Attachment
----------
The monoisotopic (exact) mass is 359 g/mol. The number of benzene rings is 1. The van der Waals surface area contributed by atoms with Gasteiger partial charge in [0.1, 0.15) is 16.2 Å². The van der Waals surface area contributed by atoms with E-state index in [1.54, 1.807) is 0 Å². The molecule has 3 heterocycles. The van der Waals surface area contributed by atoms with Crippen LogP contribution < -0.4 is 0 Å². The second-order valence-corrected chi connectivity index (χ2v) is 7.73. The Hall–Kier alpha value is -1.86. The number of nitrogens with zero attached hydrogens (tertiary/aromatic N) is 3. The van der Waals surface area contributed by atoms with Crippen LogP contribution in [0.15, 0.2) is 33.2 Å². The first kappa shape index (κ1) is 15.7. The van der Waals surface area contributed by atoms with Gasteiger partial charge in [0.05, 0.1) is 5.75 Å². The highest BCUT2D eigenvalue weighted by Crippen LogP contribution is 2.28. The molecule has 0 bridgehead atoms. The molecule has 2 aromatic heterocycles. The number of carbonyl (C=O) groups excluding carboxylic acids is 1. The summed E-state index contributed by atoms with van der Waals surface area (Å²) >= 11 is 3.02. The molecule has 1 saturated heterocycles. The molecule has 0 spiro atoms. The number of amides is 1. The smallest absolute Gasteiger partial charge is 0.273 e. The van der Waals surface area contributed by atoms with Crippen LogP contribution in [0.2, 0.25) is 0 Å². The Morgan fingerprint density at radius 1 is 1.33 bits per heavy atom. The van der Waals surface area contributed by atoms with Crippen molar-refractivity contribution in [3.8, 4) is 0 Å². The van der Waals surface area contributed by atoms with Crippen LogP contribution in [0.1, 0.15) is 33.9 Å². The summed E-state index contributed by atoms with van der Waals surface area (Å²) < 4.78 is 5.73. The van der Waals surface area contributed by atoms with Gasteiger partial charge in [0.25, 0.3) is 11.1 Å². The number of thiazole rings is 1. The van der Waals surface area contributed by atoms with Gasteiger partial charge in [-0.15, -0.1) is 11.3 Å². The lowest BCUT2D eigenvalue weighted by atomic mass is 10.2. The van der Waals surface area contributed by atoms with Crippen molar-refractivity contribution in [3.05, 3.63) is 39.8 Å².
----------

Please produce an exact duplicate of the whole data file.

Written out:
The monoisotopic (exact) mass is 359 g/mol. The number of benzene rings is 1. The van der Waals surface area contributed by atoms with Gasteiger partial charge in [0.1, 0.15) is 16.2 Å². The van der Waals surface area contributed by atoms with E-state index in [1.54, 1.807) is 0 Å². The molecule has 3 heterocycles. The van der Waals surface area contributed by atoms with Crippen LogP contribution < -0.4 is 0 Å². The second-order valence-corrected chi connectivity index (χ2v) is 7.73. The Hall–Kier alpha value is -1.86. The number of nitrogens with zero attached hydrogens (tertiary/aromatic N) is 3. The van der Waals surface area contributed by atoms with Crippen LogP contribution in [0.15, 0.2) is 33.2 Å². The first kappa shape index (κ1) is 15.7. The van der Waals surface area contributed by atoms with Gasteiger partial charge in [0.05, 0.1) is 5.75 Å². The highest BCUT2D eigenvalue weighted by Crippen LogP contribution is 2.28. The molecule has 0 bridgehead atoms. The molecule has 2 aromatic heterocycles. The number of carbonyl (C=O) groups excluding carboxylic acids is 1. The summed E-state index contributed by atoms with van der Waals surface area (Å²) >= 11 is 3.02. The molecule has 1 saturated heterocycles. The molecule has 0 spiro atoms. The number of amides is 1. The smallest absolute Gasteiger partial charge is 0.273 e. The van der Waals surface area contributed by atoms with Crippen LogP contribution in [0.2, 0.25) is 0 Å². The Morgan fingerprint density at radius 1 is 1.33 bits per heavy atom. The van der Waals surface area contributed by atoms with Crippen molar-refractivity contribution in [3.8, 4) is 0 Å². The van der Waals surface area contributed by atoms with Crippen LogP contribution in [0.1, 0.15) is 33.9 Å². The summed E-state index contributed by atoms with van der Waals surface area (Å²) < 4.78 is 5.73. The van der Waals surface area contributed by atoms with Gasteiger partial charge in [0.25, 0.3) is 11.1 Å². The number of thiazole rings is 1. The van der Waals surface area contributed by atoms with Gasteiger partial charge in [-0.15, -0.1) is 11.3 Å². The lowest BCUT2D eigenvalue weighted by atomic mass is 10.2. The van der Waals surface area contributed by atoms with Crippen molar-refractivity contribution in [3.05, 3.63) is 39.8 Å².